How Jobs In Broadcasting Are NOT Gotten
Discover how jobs in broadcasting ARE also gotten by using these little-known success tips from a broadcasting insider
People do unintentionally make costly mistakes when applying for jobs in broadcasting. And there are two ways to learn from those mistakes. The costliest way is to make them yourself. The better way is to learn from the mistakes of others.
That’s the idea behind program director and premier broadcasting talent coach Larry Gifford’s unique video, “How Not to Get a Job in Broadcasting.”
As former sports and program director for ESPN Sports Radio, as well as top Los Angeles market radio stations, Gifford has seen tons of wannabe broadcasters try and fail to get his attention…much less a job.
Now, in this humorous 54 minute video, he details their exact miscues, in the hopes of helping you avoid doing the same. You’ll laugh as he not only describes but replays actual phone messages and emails from job seekers clueless about how to do it right. From obvious errors like seeking a job at Fox Radio by writing to “Mr. Fox” to things most applicants would likely never consider.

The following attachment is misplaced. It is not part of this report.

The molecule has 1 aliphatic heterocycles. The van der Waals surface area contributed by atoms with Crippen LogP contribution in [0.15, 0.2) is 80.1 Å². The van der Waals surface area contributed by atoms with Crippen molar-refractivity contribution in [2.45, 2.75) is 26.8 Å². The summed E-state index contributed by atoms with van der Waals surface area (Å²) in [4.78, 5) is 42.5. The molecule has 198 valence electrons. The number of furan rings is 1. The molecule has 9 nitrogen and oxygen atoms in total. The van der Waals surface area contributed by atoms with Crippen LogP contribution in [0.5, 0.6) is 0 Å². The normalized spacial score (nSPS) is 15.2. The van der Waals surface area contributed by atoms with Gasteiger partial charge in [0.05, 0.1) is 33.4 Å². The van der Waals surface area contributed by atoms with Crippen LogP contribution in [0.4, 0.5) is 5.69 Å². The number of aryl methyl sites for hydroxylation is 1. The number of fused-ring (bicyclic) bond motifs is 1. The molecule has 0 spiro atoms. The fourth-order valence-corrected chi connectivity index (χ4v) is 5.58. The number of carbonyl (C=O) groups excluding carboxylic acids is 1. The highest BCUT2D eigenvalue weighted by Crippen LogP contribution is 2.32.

Here’s an example of the type of mistakes will you learn NOT to make?
- The wrong way to refer to a broadcasting job
- The wrong way to address your application (and how to do it right)
- The danger of generic applications and letters
- Common resume omissions and errors
- The worst format for sending air-checks and samples
- What not to do and say during an interview
- Common attitude problems in dealing with hiring managers
- Mistakes in following-up on your application and/or interview
- Gifford also describes strategies on how to GET the job, including a wonderful list of 20 top success tips from his days at ESPN.
This video is an absolute “must see” if you want the best path to one of those coveted jobs in broadcasting you seek. And the cost of this career-advancing tool, immediately downloaded to your computer or device, is only $37.
How Broadcasting Jobs Are NOT Gotten
Regular price $37.00